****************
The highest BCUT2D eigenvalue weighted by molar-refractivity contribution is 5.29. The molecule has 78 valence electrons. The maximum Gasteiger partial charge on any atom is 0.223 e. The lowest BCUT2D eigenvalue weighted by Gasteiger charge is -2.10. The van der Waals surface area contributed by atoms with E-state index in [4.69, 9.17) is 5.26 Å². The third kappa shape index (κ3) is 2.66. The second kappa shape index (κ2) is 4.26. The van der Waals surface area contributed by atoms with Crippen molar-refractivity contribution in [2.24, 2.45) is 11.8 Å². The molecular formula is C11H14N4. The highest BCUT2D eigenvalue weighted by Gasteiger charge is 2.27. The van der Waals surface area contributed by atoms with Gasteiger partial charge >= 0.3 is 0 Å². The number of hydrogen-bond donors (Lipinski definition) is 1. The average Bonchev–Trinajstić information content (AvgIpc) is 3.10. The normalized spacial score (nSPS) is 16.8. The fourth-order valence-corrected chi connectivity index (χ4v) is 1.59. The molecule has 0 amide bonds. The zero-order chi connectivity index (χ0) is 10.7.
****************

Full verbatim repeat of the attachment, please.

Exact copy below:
The highest BCUT2D eigenvalue weighted by molar-refractivity contribution is 5.29. The molecule has 78 valence electrons. The maximum Gasteiger partial charge on any atom is 0.223 e. The lowest BCUT2D eigenvalue weighted by Gasteiger charge is -2.10. The van der Waals surface area contributed by atoms with E-state index in [4.69, 9.17) is 5.26 Å². The third kappa shape index (κ3) is 2.66. The second kappa shape index (κ2) is 4.26. The van der Waals surface area contributed by atoms with Crippen molar-refractivity contribution in [2.24, 2.45) is 11.8 Å². The molecular formula is C11H14N4. The highest BCUT2D eigenvalue weighted by Gasteiger charge is 2.27. The van der Waals surface area contributed by atoms with Gasteiger partial charge >= 0.3 is 0 Å². The number of hydrogen-bond donors (Lipinski definition) is 1. The average Bonchev–Trinajstić information content (AvgIpc) is 3.10. The normalized spacial score (nSPS) is 16.8. The fourth-order valence-corrected chi connectivity index (χ4v) is 1.59. The molecule has 0 amide bonds. The zero-order chi connectivity index (χ0) is 10.7.